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Why bees are important

Einstein is reputed to have said

'if the bee disappeared off the surface of the globe,

then man would have only four years of life left.'

Despite being essential to the welfare of mankind and the future of the planet, the bee is under threat as never before. In many places around the world bee populations are in serious decline. This has been attributed to a range of factors, from excessive use of insecticides to deforestation. (The apiary at Kumoo Kunda, Lamin was inadvertently damaged several years ago by insecticides used in adjacent orchards). The need for urgent action to save bee habitats and increase bee populations has been increasingly recognised over the last few years, including in Africa, where beekeeping is becoming an activity of interest to those in development. The Gambia is no exception. The benefits of apiculture to agriculture and to the environment are well established and interest is growing in many developing countries, particularly in sub-Saharan Arica. While apiculture in Europe and North America is under severe threat from disease, African countries, such as The Gambia, have an opportunity to reverse the declining production of honey and other bee products. With its partners KOMFFORA and Peace Corps, BEECause is keen to encourage measures to reverse the decline. For example, we are seeking funding support to establish bee reserves in community sustainably managed forests. Each reserve will maintain an apiary sufficient to sustain the reserve and provide income for the community, in addition to the benefits of improved pollination.

What’s happening to the bees?

A great deal of press coverage in recent years has highlighted the problem of disappearing domestic bee colonies, possibly caused by a disease called Colony Collapse Syndrome (CCS), but, despite growing concern at international government levels and several years of investigation, no solution seems to have been found. Although it has its share of diseases and pests, West Africa at present does not experience CCS. The main threats to the bee in West Africa are entirely attributable to man. Many of the bees’ natural habitats have been damaged by excessive tree felling, an over-reliance on cash crops (like groundnuts), and an excessive use of insecticides.

Many governments and international aid agencies are concerned with food security and protection of the environment but tend to focus mainly on biodiversity, genetic engineering, water supply and planting trees – in our view, too little attention is being given to the key issue of pollination. Some 60% of food crops are pollinated by insects, of which the bee is by far the most important. Yields can be dramatically increased (up to 40%) by a strong local bee population.

There are about 20,000 species of bee, but only seven or so species of honey bee. The main domesticated varieties are apis mellifera and apis cerana. A subspecies in Africa, apis mellifera scutellata is proving productive and resilient to climate change but these bees require particular management.

It is not an exaggeration to say that the extinction of the bee is a real possibility in some places, with disastrous consequences. Action of different kinds is urgently needed. We believe that forms of action designed to reverse the decline in bee populations is a high priority where we work.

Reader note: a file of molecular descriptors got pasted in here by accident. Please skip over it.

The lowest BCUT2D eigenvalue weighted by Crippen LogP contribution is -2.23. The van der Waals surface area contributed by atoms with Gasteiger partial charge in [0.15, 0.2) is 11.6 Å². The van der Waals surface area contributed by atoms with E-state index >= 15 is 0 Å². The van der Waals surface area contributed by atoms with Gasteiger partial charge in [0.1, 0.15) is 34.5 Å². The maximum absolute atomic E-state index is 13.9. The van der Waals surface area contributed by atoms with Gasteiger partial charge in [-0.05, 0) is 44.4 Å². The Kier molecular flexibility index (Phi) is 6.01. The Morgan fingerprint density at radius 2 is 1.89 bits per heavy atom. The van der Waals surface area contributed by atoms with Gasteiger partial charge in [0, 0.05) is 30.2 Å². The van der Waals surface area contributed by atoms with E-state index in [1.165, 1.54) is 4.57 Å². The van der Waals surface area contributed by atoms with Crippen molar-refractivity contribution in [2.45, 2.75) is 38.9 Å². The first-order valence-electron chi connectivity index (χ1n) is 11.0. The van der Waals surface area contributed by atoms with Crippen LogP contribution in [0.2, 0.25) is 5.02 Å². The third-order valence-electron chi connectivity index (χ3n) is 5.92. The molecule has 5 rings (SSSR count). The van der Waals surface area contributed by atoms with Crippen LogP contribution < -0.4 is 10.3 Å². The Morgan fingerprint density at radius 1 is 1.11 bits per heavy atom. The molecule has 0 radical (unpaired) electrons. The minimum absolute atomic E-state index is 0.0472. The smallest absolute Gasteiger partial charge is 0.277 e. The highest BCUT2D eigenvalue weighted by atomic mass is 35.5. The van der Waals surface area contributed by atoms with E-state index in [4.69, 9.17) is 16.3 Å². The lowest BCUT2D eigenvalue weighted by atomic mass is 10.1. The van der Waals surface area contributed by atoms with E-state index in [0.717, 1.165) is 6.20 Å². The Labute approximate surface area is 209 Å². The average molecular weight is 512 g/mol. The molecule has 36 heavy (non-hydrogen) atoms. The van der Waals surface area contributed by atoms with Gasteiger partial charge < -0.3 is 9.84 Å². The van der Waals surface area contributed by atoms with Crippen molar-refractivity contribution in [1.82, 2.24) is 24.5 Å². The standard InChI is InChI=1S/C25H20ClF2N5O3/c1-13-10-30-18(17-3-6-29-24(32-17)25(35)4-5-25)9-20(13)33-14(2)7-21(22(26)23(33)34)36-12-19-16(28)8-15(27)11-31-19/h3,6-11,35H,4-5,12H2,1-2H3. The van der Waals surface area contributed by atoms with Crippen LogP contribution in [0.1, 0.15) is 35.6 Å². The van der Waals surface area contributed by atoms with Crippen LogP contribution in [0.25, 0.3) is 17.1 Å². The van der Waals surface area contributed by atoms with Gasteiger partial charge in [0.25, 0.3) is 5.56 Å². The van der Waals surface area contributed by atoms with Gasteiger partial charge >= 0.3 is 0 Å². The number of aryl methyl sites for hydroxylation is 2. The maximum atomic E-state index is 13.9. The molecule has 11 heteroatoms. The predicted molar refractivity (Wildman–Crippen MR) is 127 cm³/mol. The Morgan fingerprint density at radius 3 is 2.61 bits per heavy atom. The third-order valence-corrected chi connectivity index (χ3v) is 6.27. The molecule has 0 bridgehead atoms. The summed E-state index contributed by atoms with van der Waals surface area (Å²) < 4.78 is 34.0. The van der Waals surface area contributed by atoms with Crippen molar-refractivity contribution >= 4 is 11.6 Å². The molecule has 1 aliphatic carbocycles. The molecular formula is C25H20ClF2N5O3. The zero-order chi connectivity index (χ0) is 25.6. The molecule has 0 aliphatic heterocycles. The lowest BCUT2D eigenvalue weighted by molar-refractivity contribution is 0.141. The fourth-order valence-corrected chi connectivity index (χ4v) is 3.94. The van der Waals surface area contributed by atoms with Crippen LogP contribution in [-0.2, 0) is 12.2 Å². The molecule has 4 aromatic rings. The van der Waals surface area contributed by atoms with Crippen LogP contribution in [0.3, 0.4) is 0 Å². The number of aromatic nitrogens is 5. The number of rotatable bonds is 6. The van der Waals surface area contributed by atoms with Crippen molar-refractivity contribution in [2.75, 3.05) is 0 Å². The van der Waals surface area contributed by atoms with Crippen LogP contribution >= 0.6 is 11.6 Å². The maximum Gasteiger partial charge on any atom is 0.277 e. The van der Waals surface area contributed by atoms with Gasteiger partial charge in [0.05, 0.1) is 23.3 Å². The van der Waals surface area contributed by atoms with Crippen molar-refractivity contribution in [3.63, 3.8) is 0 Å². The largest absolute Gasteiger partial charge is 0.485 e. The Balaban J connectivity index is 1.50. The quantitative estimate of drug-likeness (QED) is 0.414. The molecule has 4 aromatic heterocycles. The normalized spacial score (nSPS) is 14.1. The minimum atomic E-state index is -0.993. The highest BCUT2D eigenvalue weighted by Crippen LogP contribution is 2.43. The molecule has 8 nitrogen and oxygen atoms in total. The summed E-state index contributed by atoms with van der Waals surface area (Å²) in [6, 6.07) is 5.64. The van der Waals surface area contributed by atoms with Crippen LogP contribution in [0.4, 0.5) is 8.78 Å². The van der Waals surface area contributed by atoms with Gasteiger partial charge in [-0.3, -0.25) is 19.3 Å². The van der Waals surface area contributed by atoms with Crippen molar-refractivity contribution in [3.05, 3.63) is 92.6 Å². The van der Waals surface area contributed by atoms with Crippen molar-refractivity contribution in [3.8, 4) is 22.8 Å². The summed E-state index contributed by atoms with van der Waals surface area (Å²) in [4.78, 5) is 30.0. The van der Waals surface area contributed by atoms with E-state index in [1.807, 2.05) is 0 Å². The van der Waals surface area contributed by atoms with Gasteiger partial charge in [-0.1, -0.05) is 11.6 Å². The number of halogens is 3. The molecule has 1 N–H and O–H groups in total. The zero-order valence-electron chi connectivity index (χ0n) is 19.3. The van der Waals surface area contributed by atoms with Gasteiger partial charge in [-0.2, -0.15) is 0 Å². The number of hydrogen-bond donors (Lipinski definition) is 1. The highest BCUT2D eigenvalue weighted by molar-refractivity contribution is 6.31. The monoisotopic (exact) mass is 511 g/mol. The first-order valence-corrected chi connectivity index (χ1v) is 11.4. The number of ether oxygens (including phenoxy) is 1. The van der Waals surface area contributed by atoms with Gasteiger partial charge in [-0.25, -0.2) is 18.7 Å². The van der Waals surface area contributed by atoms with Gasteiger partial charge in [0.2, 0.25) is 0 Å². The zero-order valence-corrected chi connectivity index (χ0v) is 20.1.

Why honey bees?

Arguably, bees are the most important insect assets on earth. Of large number of sub-species, honey bees ….. and the only species managed by man. Beekeeping is a low tech, relatively low-cost activity which is possible in most rural areas and offers the opportunity of additional income, especially to people engaged in small scale agriculture. Bee products (honey, beeswax, propolis, royal jelly) are valuable and easily marketable. Honey has medicinal qualities which are more highly valued in parts of Africa than its nutritional or sugar substitute properties. Locally-made products, using honey and wax as ingredients, such as confectionery, wax based soaps and creams, offer possibilities of employment, particularly for women. That said, honey remains a luxury product beyond the every-day budgets of most Gambians. As at now, propolis is not harvested in The Gambia (as far as we know). Neither are honey bees (queens or micro colonies) yet traded. (BEECause is not in favour of international bee trading because of the risks, but ….)

 In The Gambia, beekeeping is traditionally a male activity, although there is increasing interest from women.

Arguably, pollination is the most important contribution made by bees, particularly honey bees. It is critically important to food production and the environment. Improved pollination means more seeds and therefore more plants which are crucial to crop yields (which can be increased by up to 60%). It is difficult to overstate the importance of environmental regeneration, for example, reforestation is crucially important to mitigating the impact of climate change. Bees are one of the key tree pollinators.

Our current focus is on expanding beekeeping and working to inform, educate and involve local people, thereby increasing awareness of the importance of bees and fostering positive attitudes to the only insect species managed by man and upon which our survival may depend. We are also seeking support for initiatives concerned with protecting and increasing bee populations and improving bee habitats.

Of course, bees share habitats with other providers of pollinator services, insects, birds and animals, which another powerful argument for habitat restoration and conservation.

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